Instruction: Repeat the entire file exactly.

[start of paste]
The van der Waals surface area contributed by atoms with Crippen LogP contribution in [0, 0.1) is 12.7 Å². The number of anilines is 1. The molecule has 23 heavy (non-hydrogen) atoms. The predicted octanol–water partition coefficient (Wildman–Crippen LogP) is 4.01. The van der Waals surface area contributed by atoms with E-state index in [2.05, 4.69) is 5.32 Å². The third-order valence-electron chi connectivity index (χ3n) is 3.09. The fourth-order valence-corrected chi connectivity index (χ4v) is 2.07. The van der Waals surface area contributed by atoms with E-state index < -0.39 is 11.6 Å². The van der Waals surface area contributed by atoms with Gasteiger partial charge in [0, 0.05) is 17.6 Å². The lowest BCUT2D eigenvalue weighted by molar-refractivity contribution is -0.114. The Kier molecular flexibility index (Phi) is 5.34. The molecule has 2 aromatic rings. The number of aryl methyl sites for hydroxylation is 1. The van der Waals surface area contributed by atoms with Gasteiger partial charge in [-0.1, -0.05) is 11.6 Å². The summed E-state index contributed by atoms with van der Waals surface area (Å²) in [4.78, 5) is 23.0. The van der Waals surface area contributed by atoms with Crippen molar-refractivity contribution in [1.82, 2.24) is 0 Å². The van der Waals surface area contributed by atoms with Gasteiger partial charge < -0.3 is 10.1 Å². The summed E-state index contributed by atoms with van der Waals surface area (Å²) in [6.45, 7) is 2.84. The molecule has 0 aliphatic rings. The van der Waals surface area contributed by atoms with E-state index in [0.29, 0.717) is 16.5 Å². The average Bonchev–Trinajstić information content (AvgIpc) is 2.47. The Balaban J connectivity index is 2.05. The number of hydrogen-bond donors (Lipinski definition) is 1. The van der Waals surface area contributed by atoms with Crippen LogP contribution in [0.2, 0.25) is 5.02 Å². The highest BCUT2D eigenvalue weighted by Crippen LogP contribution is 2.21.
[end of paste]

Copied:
The van der Waals surface area contributed by atoms with Crippen LogP contribution in [0, 0.1) is 12.7 Å². The number of anilines is 1. The molecule has 23 heavy (non-hydrogen) atoms. The predicted octanol–water partition coefficient (Wildman–Crippen LogP) is 4.01. The van der Waals surface area contributed by atoms with E-state index in [2.05, 4.69) is 5.32 Å². The third-order valence-electron chi connectivity index (χ3n) is 3.09. The fourth-order valence-corrected chi connectivity index (χ4v) is 2.07. The van der Waals surface area contributed by atoms with E-state index < -0.39 is 11.6 Å². The van der Waals surface area contributed by atoms with Gasteiger partial charge in [0, 0.05) is 17.6 Å². The lowest BCUT2D eigenvalue weighted by molar-refractivity contribution is -0.114. The Kier molecular flexibility index (Phi) is 5.34. The molecule has 2 aromatic rings. The number of aryl methyl sites for hydroxylation is 1. The van der Waals surface area contributed by atoms with Gasteiger partial charge in [-0.1, -0.05) is 11.6 Å². The summed E-state index contributed by atoms with van der Waals surface area (Å²) in [4.78, 5) is 23.0. The van der Waals surface area contributed by atoms with Crippen molar-refractivity contribution in [1.82, 2.24) is 0 Å². The van der Waals surface area contributed by atoms with Gasteiger partial charge < -0.3 is 10.1 Å². The summed E-state index contributed by atoms with van der Waals surface area (Å²) in [6.45, 7) is 2.84. The molecule has 0 aliphatic rings. The van der Waals surface area contributed by atoms with E-state index in [0.29, 0.717) is 16.5 Å². The average Bonchev–Trinajstić information content (AvgIpc) is 2.47. The Balaban J connectivity index is 2.05. The number of hydrogen-bond donors (Lipinski definition) is 1. The van der Waals surface area contributed by atoms with Crippen LogP contribution in [0.2, 0.25) is 5.02 Å². The highest BCUT2D eigenvalue weighted by Crippen LogP contribution is 2.21.